Chirping noise

Tiny
YROBERTS
  • MEMBER
  • 2005 NISSAN ALTIMA
  • 4 CYL
  • 2WD
  • AUTOMATIC
  • 97,000 MILES
My car chirps when the A/C is on and idling. It stops when I turn the steering wheel. It has around 97000 miles and no work has been done on it recently. From what I've read here, I believe I need a belt and tensioner. Is this correct and what are the exact parts I will need?
Thank you!
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Friday, December 3rd, 2010 AT 6:58 PM

3 Replies

Tiny
OBXAUTOMEDIC
  • EXPERT
Hello,

Ok, there are 3 possibilities.

1 - Idler or Tensioner Pulley Bearing going bad

2 - Weak tensioner

3 - A/C Clutch Bearing going bad

To check for bad Idler or Tensioner Pulley bearing going bad, with can of spray lube in hand find the 2 pulleys(DO NOT START VEHICLE YET) spray 1 of the pulleys at the center bolt. Start engine, if noise is gone for a couple minutes then returns replace pulley, If noise still present turn off vehicle and spray the other pulley and start engine, again if noise is gone for couple minutes and returns replace pulley.

If noise is still present turn off engine, spray around the A/C Clutch and pulley area as best you can, start engine, if noise is gone for couple mminutes then you will have to change the clutch assembly if available if not then will need to replace A/C Compressor.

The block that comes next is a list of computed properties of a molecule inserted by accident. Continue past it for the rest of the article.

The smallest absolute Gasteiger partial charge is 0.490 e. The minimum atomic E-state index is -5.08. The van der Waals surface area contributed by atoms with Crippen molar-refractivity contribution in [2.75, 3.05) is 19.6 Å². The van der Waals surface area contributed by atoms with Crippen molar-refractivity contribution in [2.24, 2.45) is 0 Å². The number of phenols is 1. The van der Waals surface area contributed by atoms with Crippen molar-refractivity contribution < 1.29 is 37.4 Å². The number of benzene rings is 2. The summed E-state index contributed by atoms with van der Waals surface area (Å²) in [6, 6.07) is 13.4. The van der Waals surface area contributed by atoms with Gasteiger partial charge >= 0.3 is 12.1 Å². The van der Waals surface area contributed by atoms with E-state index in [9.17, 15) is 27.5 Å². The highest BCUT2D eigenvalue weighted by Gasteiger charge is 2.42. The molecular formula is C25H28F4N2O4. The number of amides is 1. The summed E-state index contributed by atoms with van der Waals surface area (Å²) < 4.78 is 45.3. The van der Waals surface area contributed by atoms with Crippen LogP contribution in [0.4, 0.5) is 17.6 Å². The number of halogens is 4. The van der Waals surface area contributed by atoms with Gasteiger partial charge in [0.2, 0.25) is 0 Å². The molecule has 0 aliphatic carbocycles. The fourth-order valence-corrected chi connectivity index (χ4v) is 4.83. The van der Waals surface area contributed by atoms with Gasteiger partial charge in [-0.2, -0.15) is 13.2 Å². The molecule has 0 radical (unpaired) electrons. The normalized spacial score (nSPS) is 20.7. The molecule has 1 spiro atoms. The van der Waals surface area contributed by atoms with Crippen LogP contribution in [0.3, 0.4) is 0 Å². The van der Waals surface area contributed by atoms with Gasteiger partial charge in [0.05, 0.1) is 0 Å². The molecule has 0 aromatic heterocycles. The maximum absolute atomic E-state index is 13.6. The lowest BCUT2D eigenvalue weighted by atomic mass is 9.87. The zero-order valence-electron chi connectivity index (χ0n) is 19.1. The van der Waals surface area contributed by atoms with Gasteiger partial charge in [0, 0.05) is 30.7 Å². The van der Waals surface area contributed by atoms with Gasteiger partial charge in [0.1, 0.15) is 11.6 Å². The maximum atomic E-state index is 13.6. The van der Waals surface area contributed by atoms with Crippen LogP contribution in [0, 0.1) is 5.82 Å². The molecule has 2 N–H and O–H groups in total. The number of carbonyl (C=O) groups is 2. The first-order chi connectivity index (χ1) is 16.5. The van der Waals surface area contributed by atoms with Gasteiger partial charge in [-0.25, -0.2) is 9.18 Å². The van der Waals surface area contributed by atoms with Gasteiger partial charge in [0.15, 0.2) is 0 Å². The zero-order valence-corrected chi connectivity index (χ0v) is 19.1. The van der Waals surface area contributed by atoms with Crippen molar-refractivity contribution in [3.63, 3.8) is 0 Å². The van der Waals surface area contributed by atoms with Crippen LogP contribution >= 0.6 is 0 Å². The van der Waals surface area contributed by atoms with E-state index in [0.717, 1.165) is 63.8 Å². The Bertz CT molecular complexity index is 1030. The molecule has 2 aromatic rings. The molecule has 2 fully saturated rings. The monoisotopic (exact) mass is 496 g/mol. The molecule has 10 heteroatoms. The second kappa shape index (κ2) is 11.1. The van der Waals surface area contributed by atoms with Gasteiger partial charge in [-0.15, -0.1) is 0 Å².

Tensioner - while engine is running watch the tensioner does it appear to move excessively? If so replace tensioner assembly.

.
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Friday, December 3rd, 2010 AT 7:10 PM
Tiny
EBARRIOS1127
  • MEMBER
Obxautomedic, can the described above cause the engine to stall if it is the clutch assembly? I may have a combination of the above plus I have replaced the crank possitioning sensor and the speed sensor twice already.
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Wednesday, August 3rd, 2011 AT 12:16 AM
Tiny
RIVERMIKERAT
  • MEMBER
IF the AC compressor is frozen solid, it MIGHT be able to make the engine stall while idling. But it's highly doubtful.

Push on the belt in the middle of the belt between the 2 pulleys that are farthest apart. You should not be able to cause the belt to deflect more than about an inch with moderate force. You can also try the twist test: Twist the belt in the same place. You shouldn't be able to twist the belt beyond half a turn. While twisting, check the contact surface of the belt, looking for cracks. Cracks are bad.
The tensioner shouldn't be able to be moved (to loosen the belt) by hand.

All you should need to change the belt and tensioner is a couple wrenches, a ratchet, and some sockets, plus the new belt and tensioner.
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Saturday, October 8th, 2011 AT 11:41 PM

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